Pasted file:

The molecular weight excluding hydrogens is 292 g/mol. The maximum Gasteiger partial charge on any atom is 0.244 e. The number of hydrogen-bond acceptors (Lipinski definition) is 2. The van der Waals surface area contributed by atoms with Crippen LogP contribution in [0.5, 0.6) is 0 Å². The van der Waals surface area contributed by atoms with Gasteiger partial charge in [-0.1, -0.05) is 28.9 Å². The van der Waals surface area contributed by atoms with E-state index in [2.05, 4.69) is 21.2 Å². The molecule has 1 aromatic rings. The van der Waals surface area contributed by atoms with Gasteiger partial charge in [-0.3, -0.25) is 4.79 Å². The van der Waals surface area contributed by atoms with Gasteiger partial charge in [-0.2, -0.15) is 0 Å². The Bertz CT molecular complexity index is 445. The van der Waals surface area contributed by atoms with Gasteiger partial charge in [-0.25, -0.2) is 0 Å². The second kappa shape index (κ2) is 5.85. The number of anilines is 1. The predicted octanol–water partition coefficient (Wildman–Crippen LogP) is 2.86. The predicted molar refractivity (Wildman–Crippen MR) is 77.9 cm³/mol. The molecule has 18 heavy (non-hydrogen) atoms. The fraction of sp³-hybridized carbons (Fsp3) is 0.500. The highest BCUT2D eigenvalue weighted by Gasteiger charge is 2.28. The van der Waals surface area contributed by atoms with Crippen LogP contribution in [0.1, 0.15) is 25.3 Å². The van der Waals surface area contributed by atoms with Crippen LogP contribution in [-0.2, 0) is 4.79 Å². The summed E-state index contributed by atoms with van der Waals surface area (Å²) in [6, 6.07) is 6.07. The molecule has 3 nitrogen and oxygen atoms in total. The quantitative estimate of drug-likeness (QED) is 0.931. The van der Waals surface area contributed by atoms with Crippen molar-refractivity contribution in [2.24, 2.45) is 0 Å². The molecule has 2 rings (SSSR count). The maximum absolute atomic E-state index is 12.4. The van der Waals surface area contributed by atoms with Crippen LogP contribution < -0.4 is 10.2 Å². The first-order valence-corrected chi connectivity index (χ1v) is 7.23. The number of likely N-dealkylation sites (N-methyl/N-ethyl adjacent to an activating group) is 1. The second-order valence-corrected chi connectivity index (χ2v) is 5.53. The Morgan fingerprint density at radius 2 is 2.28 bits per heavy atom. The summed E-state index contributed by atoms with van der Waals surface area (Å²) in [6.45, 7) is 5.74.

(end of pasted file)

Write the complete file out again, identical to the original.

The molecular weight excluding hydrogens is 292 g/mol. The maximum Gasteiger partial charge on any atom is 0.244 e. The number of hydrogen-bond acceptors (Lipinski definition) is 2. The van der Waals surface area contributed by atoms with Crippen LogP contribution in [0.5, 0.6) is 0 Å². The van der Waals surface area contributed by atoms with Gasteiger partial charge in [-0.1, -0.05) is 28.9 Å². The van der Waals surface area contributed by atoms with E-state index in [2.05, 4.69) is 21.2 Å². The molecule has 1 aromatic rings. The van der Waals surface area contributed by atoms with Gasteiger partial charge in [-0.3, -0.25) is 4.79 Å². The van der Waals surface area contributed by atoms with Gasteiger partial charge in [-0.2, -0.15) is 0 Å². The Bertz CT molecular complexity index is 445. The van der Waals surface area contributed by atoms with Gasteiger partial charge in [-0.25, -0.2) is 0 Å². The second kappa shape index (κ2) is 5.85. The number of anilines is 1. The predicted octanol–water partition coefficient (Wildman–Crippen LogP) is 2.86. The predicted molar refractivity (Wildman–Crippen MR) is 77.9 cm³/mol. The molecule has 18 heavy (non-hydrogen) atoms. The fraction of sp³-hybridized carbons (Fsp3) is 0.500. The highest BCUT2D eigenvalue weighted by Gasteiger charge is 2.28. The van der Waals surface area contributed by atoms with Crippen LogP contribution in [0.1, 0.15) is 25.3 Å². The van der Waals surface area contributed by atoms with Crippen LogP contribution in [-0.2, 0) is 4.79 Å². The summed E-state index contributed by atoms with van der Waals surface area (Å²) in [6, 6.07) is 6.07. The molecule has 3 nitrogen and oxygen atoms in total. The quantitative estimate of drug-likeness (QED) is 0.931. The van der Waals surface area contributed by atoms with Crippen molar-refractivity contribution in [2.24, 2.45) is 0 Å². The molecule has 2 rings (SSSR count). The maximum absolute atomic E-state index is 12.4. The van der Waals surface area contributed by atoms with Crippen LogP contribution < -0.4 is 10.2 Å². The first-order valence-corrected chi connectivity index (χ1v) is 7.23. The number of likely N-dealkylation sites (N-methyl/N-ethyl adjacent to an activating group) is 1. The second-order valence-corrected chi connectivity index (χ2v) is 5.53. The Morgan fingerprint density at radius 2 is 2.28 bits per heavy atom. The summed E-state index contributed by atoms with van der Waals surface area (Å²) in [6.45, 7) is 5.74.